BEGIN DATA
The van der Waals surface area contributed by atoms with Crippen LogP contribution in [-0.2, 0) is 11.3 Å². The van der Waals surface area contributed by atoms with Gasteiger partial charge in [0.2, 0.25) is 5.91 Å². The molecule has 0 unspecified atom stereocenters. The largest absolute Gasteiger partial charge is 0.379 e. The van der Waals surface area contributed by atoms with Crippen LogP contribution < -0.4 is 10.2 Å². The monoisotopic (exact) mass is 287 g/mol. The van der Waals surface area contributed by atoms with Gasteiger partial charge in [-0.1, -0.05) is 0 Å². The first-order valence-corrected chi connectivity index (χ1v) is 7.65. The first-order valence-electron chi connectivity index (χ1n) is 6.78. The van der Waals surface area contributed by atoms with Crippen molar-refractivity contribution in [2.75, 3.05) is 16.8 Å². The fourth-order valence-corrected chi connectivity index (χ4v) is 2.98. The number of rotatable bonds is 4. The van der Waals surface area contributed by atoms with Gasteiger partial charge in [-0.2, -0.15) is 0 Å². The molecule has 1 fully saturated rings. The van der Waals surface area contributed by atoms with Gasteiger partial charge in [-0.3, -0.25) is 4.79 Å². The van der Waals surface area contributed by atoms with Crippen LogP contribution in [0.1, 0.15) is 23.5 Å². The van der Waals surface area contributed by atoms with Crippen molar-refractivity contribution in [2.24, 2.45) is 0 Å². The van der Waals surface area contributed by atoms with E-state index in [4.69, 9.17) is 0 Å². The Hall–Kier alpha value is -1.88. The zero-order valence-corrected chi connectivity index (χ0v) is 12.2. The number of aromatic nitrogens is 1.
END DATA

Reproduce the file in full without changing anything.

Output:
The van der Waals surface area contributed by atoms with Crippen LogP contribution in [-0.2, 0) is 11.3 Å². The van der Waals surface area contributed by atoms with Gasteiger partial charge in [0.2, 0.25) is 5.91 Å². The molecule has 0 unspecified atom stereocenters. The largest absolute Gasteiger partial charge is 0.379 e. The van der Waals surface area contributed by atoms with Crippen LogP contribution < -0.4 is 10.2 Å². The monoisotopic (exact) mass is 287 g/mol. The van der Waals surface area contributed by atoms with Gasteiger partial charge in [-0.1, -0.05) is 0 Å². The first-order valence-corrected chi connectivity index (χ1v) is 7.65. The first-order valence-electron chi connectivity index (χ1n) is 6.78. The van der Waals surface area contributed by atoms with Crippen molar-refractivity contribution in [2.75, 3.05) is 16.8 Å². The fourth-order valence-corrected chi connectivity index (χ4v) is 2.98. The number of rotatable bonds is 4. The van der Waals surface area contributed by atoms with Gasteiger partial charge in [-0.2, -0.15) is 0 Å². The molecule has 1 fully saturated rings. The van der Waals surface area contributed by atoms with Gasteiger partial charge in [-0.3, -0.25) is 4.79 Å². The van der Waals surface area contributed by atoms with Crippen LogP contribution in [0.1, 0.15) is 23.5 Å². The van der Waals surface area contributed by atoms with Crippen molar-refractivity contribution in [2.24, 2.45) is 0 Å². The van der Waals surface area contributed by atoms with E-state index in [4.69, 9.17) is 0 Å². The Hall–Kier alpha value is -1.88. The zero-order valence-corrected chi connectivity index (χ0v) is 12.2. The number of aromatic nitrogens is 1.